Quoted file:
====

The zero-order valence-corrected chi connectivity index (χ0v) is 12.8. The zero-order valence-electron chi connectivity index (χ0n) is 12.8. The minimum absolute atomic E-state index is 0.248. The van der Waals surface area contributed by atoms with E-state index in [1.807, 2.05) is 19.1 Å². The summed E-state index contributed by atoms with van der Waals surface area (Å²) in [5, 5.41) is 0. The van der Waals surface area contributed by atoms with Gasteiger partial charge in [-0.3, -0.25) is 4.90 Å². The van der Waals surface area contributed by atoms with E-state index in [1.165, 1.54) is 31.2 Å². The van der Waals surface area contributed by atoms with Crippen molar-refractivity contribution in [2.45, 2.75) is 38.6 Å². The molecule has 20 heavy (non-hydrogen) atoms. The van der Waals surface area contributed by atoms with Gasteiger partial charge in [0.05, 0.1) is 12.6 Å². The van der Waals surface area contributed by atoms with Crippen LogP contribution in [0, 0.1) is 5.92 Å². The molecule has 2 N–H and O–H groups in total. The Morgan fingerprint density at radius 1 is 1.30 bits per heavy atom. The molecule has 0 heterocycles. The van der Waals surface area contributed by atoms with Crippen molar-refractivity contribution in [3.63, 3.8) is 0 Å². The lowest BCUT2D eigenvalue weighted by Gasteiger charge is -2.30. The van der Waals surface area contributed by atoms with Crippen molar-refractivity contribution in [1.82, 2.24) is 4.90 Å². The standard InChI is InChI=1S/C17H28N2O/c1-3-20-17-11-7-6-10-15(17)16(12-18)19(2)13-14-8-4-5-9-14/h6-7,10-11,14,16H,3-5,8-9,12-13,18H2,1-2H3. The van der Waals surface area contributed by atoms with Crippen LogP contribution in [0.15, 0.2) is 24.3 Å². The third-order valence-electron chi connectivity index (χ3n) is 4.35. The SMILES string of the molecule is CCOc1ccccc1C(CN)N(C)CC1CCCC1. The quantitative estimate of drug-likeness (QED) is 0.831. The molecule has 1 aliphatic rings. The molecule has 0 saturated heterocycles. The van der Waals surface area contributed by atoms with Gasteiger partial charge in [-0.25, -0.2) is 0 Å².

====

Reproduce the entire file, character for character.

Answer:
The zero-order valence-corrected chi connectivity index (χ0v) is 12.8. The zero-order valence-electron chi connectivity index (χ0n) is 12.8. The minimum absolute atomic E-state index is 0.248. The van der Waals surface area contributed by atoms with E-state index in [1.807, 2.05) is 19.1 Å². The summed E-state index contributed by atoms with van der Waals surface area (Å²) in [5, 5.41) is 0. The van der Waals surface area contributed by atoms with Gasteiger partial charge in [-0.3, -0.25) is 4.90 Å². The van der Waals surface area contributed by atoms with E-state index in [1.165, 1.54) is 31.2 Å². The van der Waals surface area contributed by atoms with Crippen molar-refractivity contribution in [2.45, 2.75) is 38.6 Å². The molecule has 20 heavy (non-hydrogen) atoms. The van der Waals surface area contributed by atoms with Gasteiger partial charge in [0.05, 0.1) is 12.6 Å². The van der Waals surface area contributed by atoms with Crippen LogP contribution in [0, 0.1) is 5.92 Å². The molecule has 2 N–H and O–H groups in total. The Morgan fingerprint density at radius 1 is 1.30 bits per heavy atom. The molecule has 0 heterocycles. The van der Waals surface area contributed by atoms with Crippen molar-refractivity contribution in [3.63, 3.8) is 0 Å². The lowest BCUT2D eigenvalue weighted by Gasteiger charge is -2.30. The van der Waals surface area contributed by atoms with Crippen molar-refractivity contribution in [1.82, 2.24) is 4.90 Å². The standard InChI is InChI=1S/C17H28N2O/c1-3-20-17-11-7-6-10-15(17)16(12-18)19(2)13-14-8-4-5-9-14/h6-7,10-11,14,16H,3-5,8-9,12-13,18H2,1-2H3. The van der Waals surface area contributed by atoms with Crippen LogP contribution in [0.15, 0.2) is 24.3 Å². The third-order valence-electron chi connectivity index (χ3n) is 4.35. The SMILES string of the molecule is CCOc1ccccc1C(CN)N(C)CC1CCCC1. The quantitative estimate of drug-likeness (QED) is 0.831. The molecule has 1 aliphatic rings. The molecule has 0 saturated heterocycles. The van der Waals surface area contributed by atoms with Gasteiger partial charge in [-0.25, -0.2) is 0 Å².